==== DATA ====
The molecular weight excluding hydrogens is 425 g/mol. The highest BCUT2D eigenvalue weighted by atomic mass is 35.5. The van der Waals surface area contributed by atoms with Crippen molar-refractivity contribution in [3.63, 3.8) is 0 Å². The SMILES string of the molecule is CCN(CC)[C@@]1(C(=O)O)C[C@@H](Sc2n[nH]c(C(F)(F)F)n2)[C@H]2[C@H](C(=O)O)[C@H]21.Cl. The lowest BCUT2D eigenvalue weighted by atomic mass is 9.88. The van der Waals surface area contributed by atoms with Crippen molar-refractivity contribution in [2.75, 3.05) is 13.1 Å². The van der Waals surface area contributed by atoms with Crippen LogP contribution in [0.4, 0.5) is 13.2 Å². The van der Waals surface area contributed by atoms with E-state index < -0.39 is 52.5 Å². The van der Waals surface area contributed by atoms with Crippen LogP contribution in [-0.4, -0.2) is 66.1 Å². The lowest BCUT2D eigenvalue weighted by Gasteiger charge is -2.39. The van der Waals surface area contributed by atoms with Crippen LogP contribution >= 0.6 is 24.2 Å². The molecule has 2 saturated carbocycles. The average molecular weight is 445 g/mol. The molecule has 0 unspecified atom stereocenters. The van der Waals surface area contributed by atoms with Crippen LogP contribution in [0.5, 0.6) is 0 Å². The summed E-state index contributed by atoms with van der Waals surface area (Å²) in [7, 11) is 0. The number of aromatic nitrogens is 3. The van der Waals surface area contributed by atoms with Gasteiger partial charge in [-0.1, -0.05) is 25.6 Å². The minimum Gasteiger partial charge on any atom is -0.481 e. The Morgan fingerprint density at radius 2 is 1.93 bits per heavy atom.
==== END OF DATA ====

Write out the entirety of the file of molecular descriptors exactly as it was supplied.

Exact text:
The molecular weight excluding hydrogens is 425 g/mol. The highest BCUT2D eigenvalue weighted by atomic mass is 35.5. The van der Waals surface area contributed by atoms with Crippen molar-refractivity contribution in [3.63, 3.8) is 0 Å². The SMILES string of the molecule is CCN(CC)[C@@]1(C(=O)O)C[C@@H](Sc2n[nH]c(C(F)(F)F)n2)[C@H]2[C@H](C(=O)O)[C@H]21.Cl. The lowest BCUT2D eigenvalue weighted by atomic mass is 9.88. The van der Waals surface area contributed by atoms with Crippen molar-refractivity contribution in [2.75, 3.05) is 13.1 Å². The van der Waals surface area contributed by atoms with Crippen LogP contribution in [0.4, 0.5) is 13.2 Å². The van der Waals surface area contributed by atoms with E-state index < -0.39 is 52.5 Å². The van der Waals surface area contributed by atoms with Crippen LogP contribution in [-0.4, -0.2) is 66.1 Å². The lowest BCUT2D eigenvalue weighted by Gasteiger charge is -2.39. The van der Waals surface area contributed by atoms with Crippen LogP contribution >= 0.6 is 24.2 Å². The molecule has 2 saturated carbocycles. The average molecular weight is 445 g/mol. The molecule has 0 unspecified atom stereocenters. The van der Waals surface area contributed by atoms with Crippen LogP contribution in [0.5, 0.6) is 0 Å². The summed E-state index contributed by atoms with van der Waals surface area (Å²) in [7, 11) is 0. The number of aromatic nitrogens is 3. The van der Waals surface area contributed by atoms with Gasteiger partial charge in [-0.1, -0.05) is 25.6 Å². The minimum Gasteiger partial charge on any atom is -0.481 e. The Morgan fingerprint density at radius 2 is 1.93 bits per heavy atom.